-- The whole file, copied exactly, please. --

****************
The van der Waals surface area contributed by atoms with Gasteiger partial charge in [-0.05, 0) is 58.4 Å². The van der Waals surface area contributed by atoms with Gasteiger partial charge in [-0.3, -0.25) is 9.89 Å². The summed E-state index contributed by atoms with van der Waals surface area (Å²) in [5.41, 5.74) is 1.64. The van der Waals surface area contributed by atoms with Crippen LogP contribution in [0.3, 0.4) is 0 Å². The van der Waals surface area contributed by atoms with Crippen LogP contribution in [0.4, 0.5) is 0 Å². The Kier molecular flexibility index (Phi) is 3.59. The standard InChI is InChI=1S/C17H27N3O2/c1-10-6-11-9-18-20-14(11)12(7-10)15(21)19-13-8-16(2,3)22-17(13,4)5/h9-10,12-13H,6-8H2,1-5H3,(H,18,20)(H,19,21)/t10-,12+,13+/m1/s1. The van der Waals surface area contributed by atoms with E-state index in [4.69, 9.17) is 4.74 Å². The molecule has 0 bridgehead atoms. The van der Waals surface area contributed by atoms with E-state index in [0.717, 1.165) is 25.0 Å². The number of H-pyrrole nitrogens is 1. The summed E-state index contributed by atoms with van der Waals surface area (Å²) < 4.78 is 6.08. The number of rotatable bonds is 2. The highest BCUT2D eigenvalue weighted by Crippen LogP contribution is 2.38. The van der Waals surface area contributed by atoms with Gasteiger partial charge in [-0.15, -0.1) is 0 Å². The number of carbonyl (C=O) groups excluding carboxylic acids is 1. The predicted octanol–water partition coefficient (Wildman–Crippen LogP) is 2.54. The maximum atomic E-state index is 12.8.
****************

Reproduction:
The van der Waals surface area contributed by atoms with Gasteiger partial charge in [-0.05, 0) is 58.4 Å². The van der Waals surface area contributed by atoms with Gasteiger partial charge in [-0.3, -0.25) is 9.89 Å². The summed E-state index contributed by atoms with van der Waals surface area (Å²) in [5.41, 5.74) is 1.64. The van der Waals surface area contributed by atoms with Crippen LogP contribution in [0.3, 0.4) is 0 Å². The van der Waals surface area contributed by atoms with Crippen LogP contribution in [0.4, 0.5) is 0 Å². The Kier molecular flexibility index (Phi) is 3.59. The standard InChI is InChI=1S/C17H27N3O2/c1-10-6-11-9-18-20-14(11)12(7-10)15(21)19-13-8-16(2,3)22-17(13,4)5/h9-10,12-13H,6-8H2,1-5H3,(H,18,20)(H,19,21)/t10-,12+,13+/m1/s1. The van der Waals surface area contributed by atoms with E-state index in [4.69, 9.17) is 4.74 Å². The molecule has 0 bridgehead atoms. The van der Waals surface area contributed by atoms with E-state index in [0.717, 1.165) is 25.0 Å². The number of H-pyrrole nitrogens is 1. The summed E-state index contributed by atoms with van der Waals surface area (Å²) < 4.78 is 6.08. The number of rotatable bonds is 2. The highest BCUT2D eigenvalue weighted by Crippen LogP contribution is 2.38. The van der Waals surface area contributed by atoms with Gasteiger partial charge in [-0.15, -0.1) is 0 Å². The number of carbonyl (C=O) groups excluding carboxylic acids is 1. The predicted octanol–water partition coefficient (Wildman–Crippen LogP) is 2.54. The maximum atomic E-state index is 12.8.